Foreign fishing vessels poach on local fishermen’s payaw

December 29, 2015 at 8:25 pm Leave a comment


By Yolanda Sotelo
SUAL,  _ Foreign fishing vessels which used to poach on the Philippines’ coral reef areas are already invading the payaw (artificial reef areas) put up by Filipino fishermen.
During the 27th fishery forum of the Bureau of Fisheries and Aquatic Resources, fishermen from Bolinao complained about unmarked fishing vessels that flock to the payaw areas at night, using “superlights” or fishing light attractors.
The payaw are fish aggregating devices consisting of a floating raft anchored by weighted line with suspended materials like palm fronds to attach fish.
“Because they are so many and they use superlights, it looks like there is a city or  fair (peryahan) in the sea,” Vicente Ariesgado, 45, a commercial  boat captain from Bolinao, said.
While unmarked and have no flag to identify their countries of origin, the fishermen said the vessels could be owned by Vietnamese and Chinese fishermen because “they looked like the vessels we used to see at Scarborough Shoal.”
“We cannot fish anymore at Scarborough and now, they are invading even our artificial reefs,” Virgilio Jordan, 38, also a commercial fishing vessel captain.
The local fishermen, who claimed they are familiar with the make of the  foreign CFVs, said they could not compete with the foreign fishermen.
“Barko ang gamit nila, kami bangka (they use ship, we use boats),”  Ariesgardo said.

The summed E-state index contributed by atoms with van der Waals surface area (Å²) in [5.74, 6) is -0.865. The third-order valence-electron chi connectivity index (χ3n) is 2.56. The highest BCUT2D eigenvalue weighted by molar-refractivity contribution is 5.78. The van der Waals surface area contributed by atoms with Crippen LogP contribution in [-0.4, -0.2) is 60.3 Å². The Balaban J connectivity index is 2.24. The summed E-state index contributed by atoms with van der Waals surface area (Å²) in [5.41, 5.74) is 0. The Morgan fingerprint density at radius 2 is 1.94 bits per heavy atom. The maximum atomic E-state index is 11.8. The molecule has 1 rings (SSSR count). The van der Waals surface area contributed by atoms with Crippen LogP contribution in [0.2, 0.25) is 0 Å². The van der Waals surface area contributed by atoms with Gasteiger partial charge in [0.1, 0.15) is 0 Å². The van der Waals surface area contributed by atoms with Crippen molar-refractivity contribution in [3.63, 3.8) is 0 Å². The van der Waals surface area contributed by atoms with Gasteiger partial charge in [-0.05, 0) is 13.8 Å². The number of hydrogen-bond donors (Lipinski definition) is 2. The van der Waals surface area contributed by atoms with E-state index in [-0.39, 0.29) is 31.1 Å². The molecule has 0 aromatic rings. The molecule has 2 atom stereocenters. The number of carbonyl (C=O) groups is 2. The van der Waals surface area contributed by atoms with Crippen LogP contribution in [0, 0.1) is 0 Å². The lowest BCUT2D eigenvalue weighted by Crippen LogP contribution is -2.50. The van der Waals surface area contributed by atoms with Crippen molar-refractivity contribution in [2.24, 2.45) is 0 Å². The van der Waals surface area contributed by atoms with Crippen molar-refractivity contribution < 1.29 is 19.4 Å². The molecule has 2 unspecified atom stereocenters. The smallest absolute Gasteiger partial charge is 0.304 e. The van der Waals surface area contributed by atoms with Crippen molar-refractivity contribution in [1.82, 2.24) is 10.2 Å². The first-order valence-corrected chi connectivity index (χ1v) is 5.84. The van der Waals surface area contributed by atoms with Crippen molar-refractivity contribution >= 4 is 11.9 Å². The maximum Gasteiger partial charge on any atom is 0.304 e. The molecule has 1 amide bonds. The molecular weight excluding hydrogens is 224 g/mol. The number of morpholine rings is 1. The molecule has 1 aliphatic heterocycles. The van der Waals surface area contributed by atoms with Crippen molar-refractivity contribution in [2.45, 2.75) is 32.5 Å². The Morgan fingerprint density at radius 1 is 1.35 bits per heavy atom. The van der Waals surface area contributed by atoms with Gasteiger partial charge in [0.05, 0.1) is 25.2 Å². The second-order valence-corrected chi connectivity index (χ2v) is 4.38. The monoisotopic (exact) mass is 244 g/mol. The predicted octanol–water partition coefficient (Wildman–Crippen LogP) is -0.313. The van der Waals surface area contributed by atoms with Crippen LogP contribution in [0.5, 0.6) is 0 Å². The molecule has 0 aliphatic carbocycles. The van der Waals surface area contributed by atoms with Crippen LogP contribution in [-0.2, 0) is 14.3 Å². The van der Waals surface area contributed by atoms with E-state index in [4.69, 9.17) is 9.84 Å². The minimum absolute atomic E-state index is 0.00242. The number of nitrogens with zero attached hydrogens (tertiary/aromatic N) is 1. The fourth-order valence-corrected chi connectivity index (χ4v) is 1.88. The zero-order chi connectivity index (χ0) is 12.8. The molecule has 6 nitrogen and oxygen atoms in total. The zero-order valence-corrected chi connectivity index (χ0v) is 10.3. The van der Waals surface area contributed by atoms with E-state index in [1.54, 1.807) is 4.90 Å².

Neither could they communicate with the foreigners “because we could not understand each other.”
Bureau of Fisheries and Aquatic Resources Ilocos Regional Director Nestor Domenden said the BFAR officials have discussed the problem with the Philippine Navy and the Coast Guard, after reports reached him of the presence of 35-40 foreign CFVs off Ilocos Norte.
“We are acting on the problem,” he said.  The Philippines is a signatory to an international plan of action adopted by the Food and Agriculture Organization against Illegal, Unregulated and Unreported Fishing (IUUF).
Since the foreign vessels have no flags, they are violating laws against IUUF.
 “The solution won’t be immediate. Maybe it will take months but when we are able to identify the CFVs and report them, their countries’ departments on fishery would have to take action against the CFV operators,” Domenden said.
The BFAR was able to get markings on some boats but would need to verify the language used.
Ariesgado said there are around 50 foreign commercial fishing vessels that poach in the West Philippine Sea.
“They have increased in number this year, and there are plenty of them now because these months are season to catch yellow fin and blue marlin,” Jordan said.
The payaw were established by Filipino private CFV owners some 30 nautical miles from the shore of Bolinao, the fishermen said.
Though privately owned, the local fishermen are allowed to catch fish in the payao areas as long as they use hook and line locally known as kawil.
The BFAR allows only kawil as instruments to catch fish in the payao areas as it is a sustainable means to catch fish, Domenden said.
But the foreign CFVs use superlights as many as 16 (eight on each side of the CFVs) to attract the fish and then use trawls to haul the fish.
“They have efficient means to catch fish, which leave us nothing to catch,” Sigfredo Ybanez, 50, also a CFV master, complained.
“Superlights”  or fishing light attractors are fishing aids that attract both fish and members of their food chain to specific areas in
order to harvest them.

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Entry filed under: News.

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